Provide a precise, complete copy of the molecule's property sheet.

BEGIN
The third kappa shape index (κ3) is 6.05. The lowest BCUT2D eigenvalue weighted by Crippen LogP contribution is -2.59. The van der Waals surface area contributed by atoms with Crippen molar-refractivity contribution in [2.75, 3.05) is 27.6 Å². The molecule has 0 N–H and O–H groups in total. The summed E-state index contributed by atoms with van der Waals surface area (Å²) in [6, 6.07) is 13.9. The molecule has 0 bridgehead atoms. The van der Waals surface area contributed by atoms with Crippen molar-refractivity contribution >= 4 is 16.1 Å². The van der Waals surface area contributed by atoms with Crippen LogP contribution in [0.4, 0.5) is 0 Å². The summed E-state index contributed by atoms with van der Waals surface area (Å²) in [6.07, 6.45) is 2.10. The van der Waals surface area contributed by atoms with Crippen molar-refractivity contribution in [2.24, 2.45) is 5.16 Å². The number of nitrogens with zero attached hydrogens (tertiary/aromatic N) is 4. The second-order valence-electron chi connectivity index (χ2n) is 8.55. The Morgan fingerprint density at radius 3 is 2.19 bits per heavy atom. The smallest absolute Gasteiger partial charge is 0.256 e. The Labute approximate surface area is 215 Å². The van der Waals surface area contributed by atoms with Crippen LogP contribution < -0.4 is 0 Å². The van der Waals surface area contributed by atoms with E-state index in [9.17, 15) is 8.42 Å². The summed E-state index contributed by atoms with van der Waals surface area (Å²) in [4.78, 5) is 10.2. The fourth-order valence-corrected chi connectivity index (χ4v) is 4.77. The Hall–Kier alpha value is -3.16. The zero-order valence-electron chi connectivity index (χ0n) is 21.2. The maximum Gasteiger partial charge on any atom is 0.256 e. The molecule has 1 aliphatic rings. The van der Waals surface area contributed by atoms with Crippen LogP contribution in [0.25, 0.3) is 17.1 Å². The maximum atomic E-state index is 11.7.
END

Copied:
The third kappa shape index (κ3) is 6.05. The lowest BCUT2D eigenvalue weighted by Crippen LogP contribution is -2.59. The van der Waals surface area contributed by atoms with Crippen molar-refractivity contribution in [2.75, 3.05) is 27.6 Å². The molecule has 0 N–H and O–H groups in total. The summed E-state index contributed by atoms with van der Waals surface area (Å²) in [6, 6.07) is 13.9. The molecule has 0 bridgehead atoms. The van der Waals surface area contributed by atoms with Crippen molar-refractivity contribution >= 4 is 16.1 Å². The van der Waals surface area contributed by atoms with Crippen LogP contribution in [0.4, 0.5) is 0 Å². The summed E-state index contributed by atoms with van der Waals surface area (Å²) in [6.07, 6.45) is 2.10. The van der Waals surface area contributed by atoms with Crippen molar-refractivity contribution in [2.24, 2.45) is 5.16 Å². The number of nitrogens with zero attached hydrogens (tertiary/aromatic N) is 4. The second-order valence-electron chi connectivity index (χ2n) is 8.55. The Morgan fingerprint density at radius 3 is 2.19 bits per heavy atom. The smallest absolute Gasteiger partial charge is 0.256 e. The Labute approximate surface area is 215 Å². The van der Waals surface area contributed by atoms with Crippen LogP contribution < -0.4 is 0 Å². The van der Waals surface area contributed by atoms with E-state index in [9.17, 15) is 8.42 Å². The summed E-state index contributed by atoms with van der Waals surface area (Å²) in [4.78, 5) is 10.2. The fourth-order valence-corrected chi connectivity index (χ4v) is 4.77. The Hall–Kier alpha value is -3.16. The zero-order valence-electron chi connectivity index (χ0n) is 21.2. The maximum Gasteiger partial charge on any atom is 0.256 e. The molecule has 1 aliphatic rings. The van der Waals surface area contributed by atoms with Crippen LogP contribution in [0.25, 0.3) is 17.1 Å². The maximum atomic E-state index is 11.7.